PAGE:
About The Artist

Thoughts from the artist

Before fashion week, before fashion models and magazines, there was the doll. It is documented that even during the Revolutionary War wooden dolls were allowed safe passage to America because of their importance representing the fashion of the day. Even YOU TUBE has videos on the influence of 18th century fashion and it’s impact on designers’ creative process. What better way to provide a tangible example of fabric style and fashion than to use a figure or a doll? This is one way the doll was used in the 18th century. Today we give the doll importance for various reasons – rarity , the period it represents, it’s value as an antique, and its fabulous dress and accessories. Yet I hear time and again talk of how someone does not divulge that they collect dolls to anyone other than fellow collectors. The doll after all is a toy a child’s plaything. Or is it.

The doll or figure representing the human form was used by ancient peoples for ceremonial rituals for example, as in the case of the Hopi Kachina dolls (of which, by the way, beloved actor John Wayne was a huge collector). The ancient Egyptians used dolls to represent their gods and educate their people in their religious beliefs. These wonderful objects now have a respected place in museums as statues or figures with descriptions of their use… though they are not ever referred to as “dolls”. The wooden dolls of the 18th and 19th centuries, English Woodens, the so called Queen Anne dolls, the French Court dolls, Godnertahls, Penny Pegs and so many others, all command high prices from dealers, and are sought after by collectors. The original dolls are all one of a kind, often made by unknown artisans. Some are beautifully dressed in remnants of fabric, perhaps from gowns made for ladies of the day, while others are more simply dressed.

My years of study at The School Of the Art institute of Chicago (also known as SAIC – less of a mouth full) where I earned  BFA ,have given me many valuable tools – how to look at something and really see it, and how to research a subject . I strive to learn all I can about the subjects I have taken on. I think having the privilege of walking through a world renowned art museum on a daily basis naturally fuels ones drive to know more, whether about paintings or furniture or dolls, or the artists who created them.

Perhaps the most valuable to me is the knowledge of materials and mediums, past and present, how some of the oldest materials and methods are still used, and how some have evolved into safer and more durable ones that provide the same result. One of the mediums that has not changed substantively in many hundreds of years is enamels. I spent significant time in my years at SAIC studying enameling, and am fortunate to be able to create enameled eyes for my dolls,capturing that deep look and feel of the period. I’ve heard many times that looking at them makes one feel as if they’ve gone back in time, and I think the eyes are a significant factor. Whether it’s a painting, or a sculpture, an artist wants to hear that there work has evoked some emotional response or feeling.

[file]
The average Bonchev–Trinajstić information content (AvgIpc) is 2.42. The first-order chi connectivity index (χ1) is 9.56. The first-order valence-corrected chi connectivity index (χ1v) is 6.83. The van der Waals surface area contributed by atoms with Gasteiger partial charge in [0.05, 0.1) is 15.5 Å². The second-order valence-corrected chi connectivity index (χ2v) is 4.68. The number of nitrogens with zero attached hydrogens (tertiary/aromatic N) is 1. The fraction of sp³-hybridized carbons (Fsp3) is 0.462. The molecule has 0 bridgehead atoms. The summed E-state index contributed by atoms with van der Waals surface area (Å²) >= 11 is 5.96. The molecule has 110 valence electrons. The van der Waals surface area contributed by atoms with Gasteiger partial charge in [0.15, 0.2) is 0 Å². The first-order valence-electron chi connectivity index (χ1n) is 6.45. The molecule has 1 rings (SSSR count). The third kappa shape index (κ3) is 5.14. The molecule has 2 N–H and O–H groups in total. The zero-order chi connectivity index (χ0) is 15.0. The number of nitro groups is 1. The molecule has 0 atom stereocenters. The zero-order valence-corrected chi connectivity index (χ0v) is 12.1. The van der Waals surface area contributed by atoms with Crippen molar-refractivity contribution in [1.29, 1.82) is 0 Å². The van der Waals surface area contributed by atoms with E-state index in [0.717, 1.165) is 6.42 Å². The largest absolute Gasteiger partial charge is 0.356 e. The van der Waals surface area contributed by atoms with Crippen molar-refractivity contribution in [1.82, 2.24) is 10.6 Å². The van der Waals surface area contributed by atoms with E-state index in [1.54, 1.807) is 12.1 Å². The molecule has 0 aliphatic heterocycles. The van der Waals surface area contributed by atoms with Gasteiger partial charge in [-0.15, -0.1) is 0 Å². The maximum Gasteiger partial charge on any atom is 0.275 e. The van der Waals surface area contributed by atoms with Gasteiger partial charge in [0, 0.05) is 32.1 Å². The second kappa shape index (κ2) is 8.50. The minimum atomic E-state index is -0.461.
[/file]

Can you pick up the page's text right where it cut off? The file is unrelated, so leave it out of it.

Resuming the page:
People ask me why I distress my dolls, and use 18th century fabrics, after all, they’re new dolls, shouldn’t they look new? Quite simply, I love the age, the patina of the old finishes, the wear that gives them a feeling of life and history. As an artist I want to evoke an emotion with my work. And we have never seen one of the antique wooden dolls when it was new, so in many cases we’ve little idea what they might have looked like, or what the original artist may have been attempting to create. Further, most if not all of the original antique dolls have had so much work done – new hands and legs, eyes replaced with glass, repainting of features, new noses and ears, and quite often new gowns . The old fabrics have a different feel to work with, and often seem to more readily accept the look I’m trying to create. I think, too, that re-purposing a small remnant by using it in a way it might have been used in its day gives that fabric more honor as art in its own right, than archiving it away in a dark drawer, or worse allowing it to be discarded because it may be so small or the garment of which it’s a part so tattered. When it comes to fabric choices I use a mixture of old and new. Like any artist the fabrics and trims are my pallet. I choose what works to get the look I am after. This brings me to the dreaded misused and confusing word “reproduction”. With all the work done to restore many “original” dolls, they are truly classified as “restorations”. I want my work to be an accurate representation of the artistry of the period, but I refer to it as “in the style of 18th century” wooden dolls and furniture. They are all original, and one of a kind. I do not duplicate exiting antiques, though I continually study the styles and materials of this period Nothing is made from molds or castings, or mass produced. Each piece evolves into the finished work. With hundreds of hours in each doll, clearly I love what I do. I love the wooden dolls, I love to create them, I love their history and this period of history. The fact it is called the age of enlightenment is so fitting. I hope to enlighten people, in a small way through my dolls and furniture and the period rooms, in their value as art . My sincere hope is that artist dolls and the artists creating them will gain the place and recognition they deserve – to be viewed as art and artists in their own right.